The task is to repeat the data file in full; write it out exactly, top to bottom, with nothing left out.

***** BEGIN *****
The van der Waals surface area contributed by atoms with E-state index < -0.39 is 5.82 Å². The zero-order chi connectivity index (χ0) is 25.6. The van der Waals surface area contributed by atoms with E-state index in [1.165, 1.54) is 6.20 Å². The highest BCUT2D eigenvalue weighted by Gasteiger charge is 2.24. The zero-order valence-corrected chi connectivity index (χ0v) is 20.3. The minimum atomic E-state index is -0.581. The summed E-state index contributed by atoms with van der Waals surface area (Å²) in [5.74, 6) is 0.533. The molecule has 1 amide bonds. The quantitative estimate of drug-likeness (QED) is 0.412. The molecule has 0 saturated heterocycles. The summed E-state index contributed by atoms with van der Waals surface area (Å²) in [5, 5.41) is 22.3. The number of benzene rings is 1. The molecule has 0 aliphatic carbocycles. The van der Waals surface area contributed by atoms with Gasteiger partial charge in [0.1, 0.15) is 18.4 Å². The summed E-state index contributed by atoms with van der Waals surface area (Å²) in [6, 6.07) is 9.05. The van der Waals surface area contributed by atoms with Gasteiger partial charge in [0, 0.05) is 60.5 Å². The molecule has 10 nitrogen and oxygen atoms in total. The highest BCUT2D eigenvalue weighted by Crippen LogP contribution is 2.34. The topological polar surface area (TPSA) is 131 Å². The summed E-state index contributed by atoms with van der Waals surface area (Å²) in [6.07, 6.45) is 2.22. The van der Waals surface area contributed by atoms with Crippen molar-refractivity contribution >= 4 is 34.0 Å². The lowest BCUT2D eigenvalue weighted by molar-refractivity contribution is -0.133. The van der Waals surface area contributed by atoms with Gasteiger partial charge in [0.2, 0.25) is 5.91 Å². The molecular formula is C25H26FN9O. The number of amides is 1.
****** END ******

The van der Waals surface area contributed by atoms with E-state index < -0.39 is 5.82 Å². The zero-order chi connectivity index (χ0) is 25.6. The van der Waals surface area contributed by atoms with E-state index in [1.165, 1.54) is 6.20 Å². The highest BCUT2D eigenvalue weighted by Gasteiger charge is 2.24. The zero-order valence-corrected chi connectivity index (χ0v) is 20.3. The minimum atomic E-state index is -0.581. The summed E-state index contributed by atoms with van der Waals surface area (Å²) in [5.74, 6) is 0.533. The molecule has 1 amide bonds. The quantitative estimate of drug-likeness (QED) is 0.412. The molecule has 0 saturated heterocycles. The summed E-state index contributed by atoms with van der Waals surface area (Å²) in [5, 5.41) is 22.3. The number of benzene rings is 1. The molecule has 0 aliphatic carbocycles. The van der Waals surface area contributed by atoms with Gasteiger partial charge in [0.1, 0.15) is 18.4 Å². The summed E-state index contributed by atoms with van der Waals surface area (Å²) in [6, 6.07) is 9.05. The van der Waals surface area contributed by atoms with Gasteiger partial charge in [0, 0.05) is 60.5 Å². The molecule has 10 nitrogen and oxygen atoms in total. The highest BCUT2D eigenvalue weighted by Crippen LogP contribution is 2.34. The topological polar surface area (TPSA) is 131 Å². The summed E-state index contributed by atoms with van der Waals surface area (Å²) in [6.07, 6.45) is 2.22. The van der Waals surface area contributed by atoms with Crippen molar-refractivity contribution >= 4 is 34.0 Å². The lowest BCUT2D eigenvalue weighted by molar-refractivity contribution is -0.133. The van der Waals surface area contributed by atoms with Gasteiger partial charge in [0.2, 0.25) is 5.91 Å². The molecular formula is C25H26FN9O. The number of amides is 1.